The bill alleged that the land was worth less than $1000 at the time of James M. McMeen’s death and so continued for many years but had recently increased in value to more than that amount. It is averred that the administrator’s petition did not state the facts in regard to the existence of homestead and dower rights, and that therefore the court was without jurisdiction and the sale illegal and void; that the administrator procured his uncle to buy the land in for him and convey it to him later in order to obtain title in himself; that the price of $190 at which the land was sold was inadequate, the land being worth $700 or $800, and that there was a fiduciary relation between William L. Grant and the plaintiff in error. It was averred that' the plaintiff in error had no knowledge of the proceedings in the county court until within a year before the filing of the bill. An answer was filed taking issue upon the averments of the bill, contradictory evidence was heard in open court, and the finding of the court was against the complainant. The answer, among other defenses, insists upon that of laches. The deeds which are sought to be set aside were made nearly twenty-three years before the' bill was filed, during which time the defendant in error has been in possession of the land, claiming it as owner and making improvements on it. • The purchaser at the administrator’s sale is dead. The widow’s award and the mortgage debt considerably exceeded the value of the land. The supposed irregularities in the sale have resulted in no loss to the estate, for if they had not existed and the land had been sold for all the plaintiff in error claims it was worth it would not have produced sufficient above the mortgage debt to pay the widow’s award. It is true the decree was rendered while the plaintiff in error was an infant, but for more than seven years after his majority he acquiesced in it and took no steps to avoid the sale until after the property be*67gan to rise in value. In his bill he seeks to excuse this neglect by the allegation that he did not know of the existence of the proceedings which he now seeks to set aside until less than a year before he filed his bill, when they were disclosed to him by the abstract of title. The proceedings, however, were all of record, and the court was justified in finding that at the time he became of age he had such knowledge that by the exercise of reasonable diligence he could have ascertained all the facts. He knew that his step-father for years had claimed to be the owner of the property. The administrator’s- deed to Hutchison, and that from Hutchison to Grant, were recorded. The same means of information existed on his twenty-first birthday as seven years later, and an abstract would have disclosed as much then as it did later. No legal reason is shown for his failure to ascertain his rights. Under similar circumstances a complainant has been held to be guilty of such laches as to deprive him of any right to relief in equity. (Mason v. Odum, 210 Ill. 471; Verdun v. Barr, 253 id. 120.) While • the existence of the homestead estate in his mother would prevent his maintaining an action for the recovery of the land, there was nothing to prevent his instituting legal proceedings at any time to set aside the sale to Grant. (Verdun v. Barr, supra.) Equity does not encourage stale claims, since by lapse of time there must, of ■ necessity, be great difficulty in ascertaining the exact facts as to the matter in controversy. Unreasonable delay has been held to be a bar to equitable relief, even against a trustee. Lequatte v. Drury, 101 Ill. 77; Hamilton v. Hamilton, 231 id. 128; Moore v. Taylor, 251 id. 468.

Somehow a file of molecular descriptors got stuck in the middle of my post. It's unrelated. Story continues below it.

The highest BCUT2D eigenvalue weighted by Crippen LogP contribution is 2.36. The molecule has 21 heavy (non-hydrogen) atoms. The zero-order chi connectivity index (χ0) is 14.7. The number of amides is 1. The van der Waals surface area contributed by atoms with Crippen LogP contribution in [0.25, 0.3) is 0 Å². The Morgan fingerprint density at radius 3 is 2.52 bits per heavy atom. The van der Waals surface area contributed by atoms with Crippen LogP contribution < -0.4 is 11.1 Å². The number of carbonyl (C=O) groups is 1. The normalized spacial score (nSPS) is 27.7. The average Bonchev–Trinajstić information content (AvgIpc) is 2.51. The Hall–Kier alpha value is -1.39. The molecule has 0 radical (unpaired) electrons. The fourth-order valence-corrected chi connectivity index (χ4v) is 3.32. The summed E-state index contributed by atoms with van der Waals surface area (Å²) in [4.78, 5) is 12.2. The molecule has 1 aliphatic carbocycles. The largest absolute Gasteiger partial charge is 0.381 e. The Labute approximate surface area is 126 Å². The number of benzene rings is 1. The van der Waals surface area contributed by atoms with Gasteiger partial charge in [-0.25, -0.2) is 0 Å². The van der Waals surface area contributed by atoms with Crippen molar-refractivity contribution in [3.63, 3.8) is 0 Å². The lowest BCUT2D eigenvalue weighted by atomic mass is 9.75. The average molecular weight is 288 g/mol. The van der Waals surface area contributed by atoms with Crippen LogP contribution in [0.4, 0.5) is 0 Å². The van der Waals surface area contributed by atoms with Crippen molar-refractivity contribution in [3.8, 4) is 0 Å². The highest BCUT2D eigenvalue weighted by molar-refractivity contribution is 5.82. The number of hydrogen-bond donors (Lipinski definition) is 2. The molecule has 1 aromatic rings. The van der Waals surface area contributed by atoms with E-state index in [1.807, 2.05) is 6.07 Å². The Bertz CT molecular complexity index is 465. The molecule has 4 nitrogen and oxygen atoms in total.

The bill was properly dismissed for want of equity.

The decree is affirmed.

Decree affirmed.

Mr. Justice Watson took no part in the decision of this case.